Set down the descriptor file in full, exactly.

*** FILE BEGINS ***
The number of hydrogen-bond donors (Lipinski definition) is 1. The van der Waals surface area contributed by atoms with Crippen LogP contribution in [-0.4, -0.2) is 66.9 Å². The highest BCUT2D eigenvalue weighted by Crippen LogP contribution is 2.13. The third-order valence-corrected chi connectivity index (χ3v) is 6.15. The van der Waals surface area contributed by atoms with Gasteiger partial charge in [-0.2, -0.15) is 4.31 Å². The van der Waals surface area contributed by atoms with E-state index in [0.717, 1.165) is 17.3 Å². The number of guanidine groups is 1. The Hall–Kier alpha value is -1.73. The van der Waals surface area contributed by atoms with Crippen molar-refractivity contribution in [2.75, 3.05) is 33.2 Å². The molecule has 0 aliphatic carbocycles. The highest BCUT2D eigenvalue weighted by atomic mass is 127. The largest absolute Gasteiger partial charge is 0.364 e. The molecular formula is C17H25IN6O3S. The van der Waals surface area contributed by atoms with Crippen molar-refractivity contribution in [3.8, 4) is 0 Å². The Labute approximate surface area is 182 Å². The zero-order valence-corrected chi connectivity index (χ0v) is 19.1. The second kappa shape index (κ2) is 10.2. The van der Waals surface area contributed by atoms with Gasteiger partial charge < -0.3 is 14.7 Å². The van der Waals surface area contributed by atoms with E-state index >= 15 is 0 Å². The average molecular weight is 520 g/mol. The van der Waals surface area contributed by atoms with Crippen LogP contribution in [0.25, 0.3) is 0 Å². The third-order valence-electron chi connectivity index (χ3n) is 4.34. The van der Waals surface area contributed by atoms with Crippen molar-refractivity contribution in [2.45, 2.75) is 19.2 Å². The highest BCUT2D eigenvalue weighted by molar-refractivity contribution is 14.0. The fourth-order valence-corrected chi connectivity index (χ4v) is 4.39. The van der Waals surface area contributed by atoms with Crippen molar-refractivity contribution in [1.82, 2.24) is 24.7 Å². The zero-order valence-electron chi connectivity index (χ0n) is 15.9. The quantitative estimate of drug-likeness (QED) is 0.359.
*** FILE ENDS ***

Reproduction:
The number of hydrogen-bond donors (Lipinski definition) is 1. The van der Waals surface area contributed by atoms with Crippen LogP contribution in [-0.4, -0.2) is 66.9 Å². The highest BCUT2D eigenvalue weighted by Crippen LogP contribution is 2.13. The third-order valence-corrected chi connectivity index (χ3v) is 6.15. The van der Waals surface area contributed by atoms with Gasteiger partial charge in [-0.2, -0.15) is 4.31 Å². The van der Waals surface area contributed by atoms with E-state index in [0.717, 1.165) is 17.3 Å². The number of guanidine groups is 1. The Hall–Kier alpha value is -1.73. The van der Waals surface area contributed by atoms with Crippen molar-refractivity contribution in [2.75, 3.05) is 33.2 Å². The molecule has 0 aliphatic carbocycles. The highest BCUT2D eigenvalue weighted by atomic mass is 127. The largest absolute Gasteiger partial charge is 0.364 e. The molecular formula is C17H25IN6O3S. The van der Waals surface area contributed by atoms with Crippen molar-refractivity contribution in [3.8, 4) is 0 Å². The Labute approximate surface area is 182 Å². The zero-order valence-corrected chi connectivity index (χ0v) is 19.1. The second kappa shape index (κ2) is 10.2. The van der Waals surface area contributed by atoms with Gasteiger partial charge < -0.3 is 14.7 Å². The van der Waals surface area contributed by atoms with E-state index >= 15 is 0 Å². The average molecular weight is 520 g/mol. The van der Waals surface area contributed by atoms with Crippen LogP contribution in [0.25, 0.3) is 0 Å². The third-order valence-electron chi connectivity index (χ3n) is 4.34. The van der Waals surface area contributed by atoms with Crippen molar-refractivity contribution in [2.45, 2.75) is 19.2 Å². The highest BCUT2D eigenvalue weighted by molar-refractivity contribution is 14.0. The fourth-order valence-corrected chi connectivity index (χ4v) is 4.39. The van der Waals surface area contributed by atoms with Crippen molar-refractivity contribution in [1.82, 2.24) is 24.7 Å². The zero-order valence-electron chi connectivity index (χ0n) is 15.9. The quantitative estimate of drug-likeness (QED) is 0.359.